Home Made Tumbler Diffuses Clear LEDs

What happens when you have a large stash of clear LED’s but you want or need diffused models for a project? You could go buy some more, but [Tyler] says no! Go grab some scrap from the shop, and make yourself a sand tumbler to diffuse the LED’s you already have.

The tumbler mechanism is similar to a rock tumbler, but is crafted out of bits of wood, some rods, a spaghetti sauce jar, and a DC motor which is available out of the types of machines we already tear apart. Once constructed, fine dry sand and the LED’s are loaded in the jar and is set to tumble for several hours.

Once done its easy to fish out the now diffused LED’s, which have a more even glow over their clear counterparts which shoot most of the light directly out of the end. Although it takes time, its a lot easier than trying to manually diffuse LED’s by hand, and if you need more than just a few its a massive labor saver.

Join us after the break for a quick video showing the results of different attempts during the learning process.

39 thoughts on “Home Made Tumbler Diffuses Clear LEDs

      1. Imagine doing 20… 50… or 300… gets a little crazy after the first ten or so. This is a somewhat automatic process. Might take longer to do 50, but I can sleep at night while it does all the work.

    1. It’s common to use apostrophes to denote plural forms of acronyms in all capital text. It makes it more clear, even if not grammatically perfect.

      If you were proposing a change to make communication clearer, great. But it seems you just have a grammatical bone to pick or want to feel linguistically superior.

      1. >It makes it more clear

        , said no competent English speaking adult ever.

        “LED’s” incorrectly leads the reader to believe that the LEDs possess something, which is never described. It’s a broken clause. It doesn’t work as intended.

        It’s fine to assume the author made a mistake that they didn’t have time to correct yet.
        But to claim that it’s “more clear” is just plain wrong.

          1. I wasn’t being critical of you, I was just pointing out something semi-related that might be amusing. Notice that “Video Game System’s” had an apostrophe. Terry Pratchett even wrote about the concept of “the Greengrocer’s Apostrophe” in one of the Discworld books.

        1. “And using bad grammar does not make things more clear- good grammar does!”

          I’m not a native english speaker so I won’t debate it with you but just ask a question.
          Why a dash at the end of “clear”? Shouldn’t it be a comma?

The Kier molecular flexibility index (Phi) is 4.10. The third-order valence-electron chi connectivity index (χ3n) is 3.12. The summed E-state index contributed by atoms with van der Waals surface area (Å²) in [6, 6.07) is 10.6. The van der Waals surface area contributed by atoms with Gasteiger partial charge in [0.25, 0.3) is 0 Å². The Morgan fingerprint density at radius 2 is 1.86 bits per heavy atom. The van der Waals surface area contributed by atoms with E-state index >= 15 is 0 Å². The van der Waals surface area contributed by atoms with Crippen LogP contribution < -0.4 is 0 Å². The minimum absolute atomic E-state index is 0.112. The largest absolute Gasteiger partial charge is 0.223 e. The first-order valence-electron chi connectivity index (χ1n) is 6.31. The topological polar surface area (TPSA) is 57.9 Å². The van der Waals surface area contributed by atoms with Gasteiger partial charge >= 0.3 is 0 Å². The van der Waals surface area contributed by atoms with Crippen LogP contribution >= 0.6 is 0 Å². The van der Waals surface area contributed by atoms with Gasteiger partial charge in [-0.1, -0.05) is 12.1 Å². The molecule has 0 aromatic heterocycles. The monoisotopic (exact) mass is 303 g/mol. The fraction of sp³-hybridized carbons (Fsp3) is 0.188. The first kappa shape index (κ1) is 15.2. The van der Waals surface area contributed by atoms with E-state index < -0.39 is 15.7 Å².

1. That’s a tricky one. I believe, if you used a comma, it would be “clear, but good.” Since both are complete statements you need the conjunction, or you could split them into their own sentences with a period. This could be an instance where the difficult to use correctly semicolon can be used, but I am not sure.

    2. So painful to see.

      A misused apostrophe is the natural language equivalent to an extraneous mid-function semicolon. It looks parsable but does not compile.

      Grammar up and put on some big boy pants!

    3. More often than not it’s clear in context if only one LED as spoken or or multiple LED are spoken of, why worry about adding the the s unless, unless you are turning in school work to Mrs. Eisenmeinger.

  1. Sift the whitest sand you can get through the finest mesh you have and then dip the LED in glue, when it is just starting to get tacky dust the glue coated area in your quartz dust. Or you could just plunge the LED into the quartz dust if it is at the melting temperature of the LED’s plastic.

    1. That is an interesting technique. I imagine variations could be used to create really interesting non-boring LEDs. Maybe use a mix of colored media. The coated LED could be sealed in epoxy for durability.

  2. I’ve been thinking of trying just this for a couple of years, but was afraid that the tin coating on the legs would be completely abraded away – so unless they’re soldered into the circuit immediately they would be corroded and basically unusable.

  3. Outside of uniformity, doing it with steel wool (0000, quad ought) makes since you have to load every one by hand. Fold a tuft and chuck it in a drill and press the LED into the end of the wad a few seconds while angling and then insert in board. That fine dust sticks to everything.

  4. Another approach to this would be to blast the LED’s with grit. That would also seem to resolve the concerns about stripping the tin from the leads.
    I’d imagine a little device that re-circulates the same abrasive. The LED would be inserted at one end. A challenge would be even treatment of the LED surface, ideally without the hassle of rotating the LED.
    Back in the day, every auto garage had a spark plug cleaner. The plug would be inserted (and held!) in a top mounted rubber washer/plate. At the bottom was a fabric catch bag that contained an abrassive. The air compressor hose was applied, circulating the abrasive. I imagine it is very challenging to contain the fine silica debris, which is very harmful to breathe. So this is best done outdoors.

  5. I’ve had LEDs that were ESD sensitive, mostly blue ones when blue were still fairly new on the scene. Didn’t think it would be an actual issue, but did have a few that didn’t work after dropping them on the carpet. I would say sand in a glass jar would be a good way of making a static charge along with the abrasive action on the tin coat as others have mentioned. With LEDs being so cheap maybe it wouldn’t hurt if you lost a few to ol’ sparky. But being so cheap it probably wouldn’t hurt to just save these for other things and buy some diffused ones straight up.

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